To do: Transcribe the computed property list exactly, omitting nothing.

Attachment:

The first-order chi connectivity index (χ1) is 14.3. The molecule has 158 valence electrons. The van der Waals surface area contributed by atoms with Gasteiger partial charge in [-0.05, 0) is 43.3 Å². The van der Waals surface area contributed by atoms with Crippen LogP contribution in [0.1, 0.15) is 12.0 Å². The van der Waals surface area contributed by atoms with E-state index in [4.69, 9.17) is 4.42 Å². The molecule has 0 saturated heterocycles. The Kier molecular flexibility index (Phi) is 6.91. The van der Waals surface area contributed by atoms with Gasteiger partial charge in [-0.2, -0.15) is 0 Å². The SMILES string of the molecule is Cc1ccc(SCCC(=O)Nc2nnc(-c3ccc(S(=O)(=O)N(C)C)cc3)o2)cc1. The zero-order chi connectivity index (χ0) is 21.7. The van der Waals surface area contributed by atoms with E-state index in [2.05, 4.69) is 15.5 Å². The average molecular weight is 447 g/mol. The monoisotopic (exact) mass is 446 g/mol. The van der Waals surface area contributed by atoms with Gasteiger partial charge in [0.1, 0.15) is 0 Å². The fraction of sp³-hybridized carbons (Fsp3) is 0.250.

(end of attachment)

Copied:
The first-order chi connectivity index (χ1) is 14.3. The molecule has 158 valence electrons. The van der Waals surface area contributed by atoms with Gasteiger partial charge in [-0.05, 0) is 43.3 Å². The van der Waals surface area contributed by atoms with Crippen LogP contribution in [0.1, 0.15) is 12.0 Å². The van der Waals surface area contributed by atoms with E-state index in [4.69, 9.17) is 4.42 Å². The molecule has 0 saturated heterocycles. The Kier molecular flexibility index (Phi) is 6.91. The van der Waals surface area contributed by atoms with Gasteiger partial charge in [-0.2, -0.15) is 0 Å². The SMILES string of the molecule is Cc1ccc(SCCC(=O)Nc2nnc(-c3ccc(S(=O)(=O)N(C)C)cc3)o2)cc1. The zero-order chi connectivity index (χ0) is 21.7. The van der Waals surface area contributed by atoms with E-state index in [2.05, 4.69) is 15.5 Å². The average molecular weight is 447 g/mol. The monoisotopic (exact) mass is 446 g/mol. The van der Waals surface area contributed by atoms with Gasteiger partial charge in [0.1, 0.15) is 0 Å². The fraction of sp³-hybridized carbons (Fsp3) is 0.250.